We aim recruit one or two groups of students per year, and offer them one of the four types of training, in groups of up to ten. We don’t only provide students with training. We also recognise the students will have many other challenges in their lives which may prevent them from learning, so we provide a contribution towards living and transport costs for the duration of the course. The types of training we provide are:
1. Digital literacy & numeracy – for students who cannot read or write. Recognising that only about one third of disabled people in Sierra Leone have been to school, this course was introduced in 2015. The purpose of the course is to help those with little, or no, background in formal education to write, read and gain numeracy core skills using the computer. The course uses tools such as the BBC Bitsize packages; duration is 1 month – cost is around £85 per student.
2. Basic Information and Communications Technology (ICT) – for students who can read and write, but have not used computers yet. The course is teaching them the basics of computers, for example keyboard and mouse skills, Microsoft Office packages (Word, Excel, etc). The duration is 3-4 months – cost is around £85 per student per month, so an average cost of £300 per student for the course.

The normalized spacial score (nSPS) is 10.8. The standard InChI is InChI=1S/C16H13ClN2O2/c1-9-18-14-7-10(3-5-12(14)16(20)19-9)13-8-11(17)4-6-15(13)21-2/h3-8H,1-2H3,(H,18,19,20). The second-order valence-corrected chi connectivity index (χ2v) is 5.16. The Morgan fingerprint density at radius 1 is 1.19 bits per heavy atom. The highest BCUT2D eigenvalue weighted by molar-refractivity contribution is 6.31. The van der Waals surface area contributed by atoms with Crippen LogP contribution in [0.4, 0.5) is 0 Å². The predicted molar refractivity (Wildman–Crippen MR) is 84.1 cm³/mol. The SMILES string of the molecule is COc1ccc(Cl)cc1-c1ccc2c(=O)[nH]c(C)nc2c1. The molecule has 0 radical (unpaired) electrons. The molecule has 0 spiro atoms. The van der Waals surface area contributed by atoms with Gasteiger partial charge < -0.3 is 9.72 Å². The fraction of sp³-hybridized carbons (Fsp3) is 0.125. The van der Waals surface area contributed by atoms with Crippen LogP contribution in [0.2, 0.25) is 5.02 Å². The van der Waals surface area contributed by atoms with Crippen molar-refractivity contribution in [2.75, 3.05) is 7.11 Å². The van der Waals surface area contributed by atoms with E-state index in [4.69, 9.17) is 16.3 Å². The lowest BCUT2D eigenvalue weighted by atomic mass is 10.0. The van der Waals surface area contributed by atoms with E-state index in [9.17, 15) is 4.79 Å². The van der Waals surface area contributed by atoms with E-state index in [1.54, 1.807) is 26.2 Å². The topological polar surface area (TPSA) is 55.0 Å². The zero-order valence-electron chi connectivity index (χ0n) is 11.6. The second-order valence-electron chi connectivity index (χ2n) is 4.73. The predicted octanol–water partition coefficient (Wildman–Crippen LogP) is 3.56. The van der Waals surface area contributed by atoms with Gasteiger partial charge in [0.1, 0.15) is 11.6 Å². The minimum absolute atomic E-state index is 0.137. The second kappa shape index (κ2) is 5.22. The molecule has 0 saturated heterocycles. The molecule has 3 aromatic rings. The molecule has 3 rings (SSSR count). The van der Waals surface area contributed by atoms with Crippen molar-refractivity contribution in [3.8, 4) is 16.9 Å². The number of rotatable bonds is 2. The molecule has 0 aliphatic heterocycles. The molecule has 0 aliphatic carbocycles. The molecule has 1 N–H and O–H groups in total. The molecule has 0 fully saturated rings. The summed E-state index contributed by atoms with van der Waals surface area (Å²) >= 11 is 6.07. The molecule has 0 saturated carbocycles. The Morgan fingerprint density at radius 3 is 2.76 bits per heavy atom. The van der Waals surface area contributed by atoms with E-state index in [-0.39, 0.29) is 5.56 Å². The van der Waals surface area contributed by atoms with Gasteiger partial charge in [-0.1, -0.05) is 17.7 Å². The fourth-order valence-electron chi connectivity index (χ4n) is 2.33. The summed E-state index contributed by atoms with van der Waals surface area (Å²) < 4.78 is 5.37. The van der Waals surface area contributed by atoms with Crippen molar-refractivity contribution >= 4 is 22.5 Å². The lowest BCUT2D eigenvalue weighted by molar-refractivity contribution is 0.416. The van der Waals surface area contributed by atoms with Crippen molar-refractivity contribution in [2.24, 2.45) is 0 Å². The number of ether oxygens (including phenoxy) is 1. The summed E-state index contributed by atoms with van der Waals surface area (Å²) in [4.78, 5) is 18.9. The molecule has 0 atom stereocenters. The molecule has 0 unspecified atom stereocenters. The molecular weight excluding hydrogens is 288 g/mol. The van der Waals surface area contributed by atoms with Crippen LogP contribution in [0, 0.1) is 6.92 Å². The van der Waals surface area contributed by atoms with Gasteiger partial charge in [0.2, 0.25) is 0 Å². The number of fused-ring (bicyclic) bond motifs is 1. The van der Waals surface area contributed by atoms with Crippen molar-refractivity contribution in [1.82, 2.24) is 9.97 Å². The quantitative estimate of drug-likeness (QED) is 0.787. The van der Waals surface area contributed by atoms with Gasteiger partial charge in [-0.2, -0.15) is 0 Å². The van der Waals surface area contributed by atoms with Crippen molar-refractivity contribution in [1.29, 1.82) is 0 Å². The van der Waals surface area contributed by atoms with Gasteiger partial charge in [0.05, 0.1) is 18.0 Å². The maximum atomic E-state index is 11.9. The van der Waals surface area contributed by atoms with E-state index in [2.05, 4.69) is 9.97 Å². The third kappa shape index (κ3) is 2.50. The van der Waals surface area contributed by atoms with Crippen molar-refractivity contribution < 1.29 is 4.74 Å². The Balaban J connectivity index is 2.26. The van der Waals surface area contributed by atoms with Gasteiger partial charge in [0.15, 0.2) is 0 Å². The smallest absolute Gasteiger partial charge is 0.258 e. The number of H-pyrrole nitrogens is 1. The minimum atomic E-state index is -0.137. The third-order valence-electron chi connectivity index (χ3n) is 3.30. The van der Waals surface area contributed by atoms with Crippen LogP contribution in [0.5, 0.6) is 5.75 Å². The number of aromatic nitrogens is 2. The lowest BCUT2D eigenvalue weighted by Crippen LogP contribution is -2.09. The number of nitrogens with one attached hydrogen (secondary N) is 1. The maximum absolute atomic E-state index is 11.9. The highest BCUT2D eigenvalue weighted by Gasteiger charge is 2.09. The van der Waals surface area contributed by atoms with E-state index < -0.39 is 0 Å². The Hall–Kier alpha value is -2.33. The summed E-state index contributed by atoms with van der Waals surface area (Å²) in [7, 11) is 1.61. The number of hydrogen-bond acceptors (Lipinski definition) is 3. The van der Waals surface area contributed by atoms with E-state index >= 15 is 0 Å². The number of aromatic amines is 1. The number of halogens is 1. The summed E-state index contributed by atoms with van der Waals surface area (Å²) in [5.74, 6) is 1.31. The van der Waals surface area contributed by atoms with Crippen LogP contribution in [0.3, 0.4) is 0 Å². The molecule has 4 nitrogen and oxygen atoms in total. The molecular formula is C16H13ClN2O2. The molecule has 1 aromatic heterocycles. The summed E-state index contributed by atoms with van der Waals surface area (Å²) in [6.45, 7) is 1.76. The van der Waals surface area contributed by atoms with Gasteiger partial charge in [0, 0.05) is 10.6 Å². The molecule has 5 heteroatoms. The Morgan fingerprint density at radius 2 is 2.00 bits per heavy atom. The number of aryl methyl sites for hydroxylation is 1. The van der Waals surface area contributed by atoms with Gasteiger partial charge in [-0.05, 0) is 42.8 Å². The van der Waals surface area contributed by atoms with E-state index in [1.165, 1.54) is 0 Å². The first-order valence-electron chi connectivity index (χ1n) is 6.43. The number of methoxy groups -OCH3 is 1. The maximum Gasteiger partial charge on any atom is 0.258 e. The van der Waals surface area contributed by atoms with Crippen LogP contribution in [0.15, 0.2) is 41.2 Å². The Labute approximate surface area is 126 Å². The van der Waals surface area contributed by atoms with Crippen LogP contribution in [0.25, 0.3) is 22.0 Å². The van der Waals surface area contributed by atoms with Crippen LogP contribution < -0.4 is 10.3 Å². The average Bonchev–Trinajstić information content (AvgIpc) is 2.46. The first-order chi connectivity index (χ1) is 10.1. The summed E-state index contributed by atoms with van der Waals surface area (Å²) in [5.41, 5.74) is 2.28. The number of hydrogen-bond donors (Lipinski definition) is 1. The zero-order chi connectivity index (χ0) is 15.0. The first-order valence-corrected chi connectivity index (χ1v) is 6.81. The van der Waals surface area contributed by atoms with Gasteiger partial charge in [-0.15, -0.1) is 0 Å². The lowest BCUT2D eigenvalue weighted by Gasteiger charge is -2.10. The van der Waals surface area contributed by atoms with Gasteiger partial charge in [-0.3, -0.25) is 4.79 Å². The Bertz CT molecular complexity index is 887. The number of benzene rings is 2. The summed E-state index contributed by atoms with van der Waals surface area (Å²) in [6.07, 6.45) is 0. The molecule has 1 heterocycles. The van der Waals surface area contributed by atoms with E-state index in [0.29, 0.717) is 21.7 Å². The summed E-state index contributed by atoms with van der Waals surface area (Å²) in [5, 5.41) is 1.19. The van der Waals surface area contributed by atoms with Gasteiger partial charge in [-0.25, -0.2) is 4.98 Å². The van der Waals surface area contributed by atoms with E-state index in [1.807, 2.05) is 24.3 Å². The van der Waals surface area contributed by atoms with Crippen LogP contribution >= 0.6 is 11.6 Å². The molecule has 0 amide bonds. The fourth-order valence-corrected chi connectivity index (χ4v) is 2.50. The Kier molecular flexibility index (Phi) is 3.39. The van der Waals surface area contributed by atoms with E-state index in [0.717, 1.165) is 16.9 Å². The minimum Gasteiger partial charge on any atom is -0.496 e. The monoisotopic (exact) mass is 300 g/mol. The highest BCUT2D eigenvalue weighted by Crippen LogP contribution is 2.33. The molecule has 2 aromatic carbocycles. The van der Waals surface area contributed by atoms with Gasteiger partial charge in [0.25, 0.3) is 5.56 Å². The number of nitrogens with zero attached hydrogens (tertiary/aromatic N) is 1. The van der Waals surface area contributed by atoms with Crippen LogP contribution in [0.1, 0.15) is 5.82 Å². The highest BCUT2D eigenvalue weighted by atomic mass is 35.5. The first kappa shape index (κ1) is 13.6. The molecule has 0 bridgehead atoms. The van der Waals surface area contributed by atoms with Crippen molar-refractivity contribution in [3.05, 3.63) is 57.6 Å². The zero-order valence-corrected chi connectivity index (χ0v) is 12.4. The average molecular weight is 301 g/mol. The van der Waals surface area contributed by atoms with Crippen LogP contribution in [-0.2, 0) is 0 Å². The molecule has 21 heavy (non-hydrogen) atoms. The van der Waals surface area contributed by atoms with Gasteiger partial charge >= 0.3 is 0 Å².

3. Intermediate – similar to Basic ICT but in more depth, and includes additional modules such as employability skills and entrepreneurship, to support our students to gain internships and employment when they have completed their training. The duration is 7-8 months – cost £130 per student per month, so an average cost of £1,000 per student for the course.
4. Advanced – this level of training assumes students are already competent with basic computing, and are now able to specialise in a specific area. This leads to industry recognised qualifications, such as CISCO networking and Microsoft Engineer certification. The duration is 10-12 months. This was one of the first courses DST ran. However, for a number of reasons it has not been repeated, including strategically focussing on meeting the more basic needs of a larger number of disabled people, requiring a specialist training provider and associated higher costs. DST still plans to run these courses in the future, assuming the Trust has sufficient income and the right students are identified.
Our recruitment process is robust, including interviews and an assessment of the candidate character and ability to benefit from the training. During the training DST runs a robust student monitoring regime, with weekly review meetings to record progress.